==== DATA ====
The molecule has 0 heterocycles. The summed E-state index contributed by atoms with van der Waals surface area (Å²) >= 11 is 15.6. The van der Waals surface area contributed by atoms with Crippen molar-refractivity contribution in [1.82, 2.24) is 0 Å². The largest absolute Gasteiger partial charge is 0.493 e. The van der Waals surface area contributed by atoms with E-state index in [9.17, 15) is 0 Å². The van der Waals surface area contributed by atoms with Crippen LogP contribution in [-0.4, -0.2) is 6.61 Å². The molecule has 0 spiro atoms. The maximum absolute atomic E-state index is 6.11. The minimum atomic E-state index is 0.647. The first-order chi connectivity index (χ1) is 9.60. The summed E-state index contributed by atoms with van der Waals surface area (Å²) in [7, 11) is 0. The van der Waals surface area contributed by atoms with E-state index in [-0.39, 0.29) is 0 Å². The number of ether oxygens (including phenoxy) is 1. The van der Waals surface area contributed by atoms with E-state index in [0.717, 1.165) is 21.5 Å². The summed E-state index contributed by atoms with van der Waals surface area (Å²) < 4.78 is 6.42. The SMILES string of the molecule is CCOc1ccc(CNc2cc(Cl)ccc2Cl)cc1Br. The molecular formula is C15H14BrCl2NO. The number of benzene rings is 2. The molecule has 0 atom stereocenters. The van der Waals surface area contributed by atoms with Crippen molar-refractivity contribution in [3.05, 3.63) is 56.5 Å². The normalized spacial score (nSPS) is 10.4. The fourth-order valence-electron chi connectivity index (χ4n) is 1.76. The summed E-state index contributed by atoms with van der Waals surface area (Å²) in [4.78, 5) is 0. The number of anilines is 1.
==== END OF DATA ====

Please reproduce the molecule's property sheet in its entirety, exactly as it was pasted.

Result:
The molecule has 0 heterocycles. The summed E-state index contributed by atoms with van der Waals surface area (Å²) >= 11 is 15.6. The van der Waals surface area contributed by atoms with Crippen molar-refractivity contribution in [1.82, 2.24) is 0 Å². The largest absolute Gasteiger partial charge is 0.493 e. The van der Waals surface area contributed by atoms with E-state index in [9.17, 15) is 0 Å². The van der Waals surface area contributed by atoms with Crippen LogP contribution in [-0.4, -0.2) is 6.61 Å². The molecule has 0 spiro atoms. The maximum absolute atomic E-state index is 6.11. The minimum atomic E-state index is 0.647. The first-order chi connectivity index (χ1) is 9.60. The summed E-state index contributed by atoms with van der Waals surface area (Å²) in [7, 11) is 0. The van der Waals surface area contributed by atoms with E-state index in [-0.39, 0.29) is 0 Å². The number of ether oxygens (including phenoxy) is 1. The van der Waals surface area contributed by atoms with E-state index in [0.717, 1.165) is 21.5 Å². The summed E-state index contributed by atoms with van der Waals surface area (Å²) < 4.78 is 6.42. The SMILES string of the molecule is CCOc1ccc(CNc2cc(Cl)ccc2Cl)cc1Br. The molecular formula is C15H14BrCl2NO. The number of benzene rings is 2. The molecule has 0 atom stereocenters. The van der Waals surface area contributed by atoms with Crippen molar-refractivity contribution in [3.05, 3.63) is 56.5 Å². The normalized spacial score (nSPS) is 10.4. The fourth-order valence-electron chi connectivity index (χ4n) is 1.76. The summed E-state index contributed by atoms with van der Waals surface area (Å²) in [4.78, 5) is 0. The number of anilines is 1.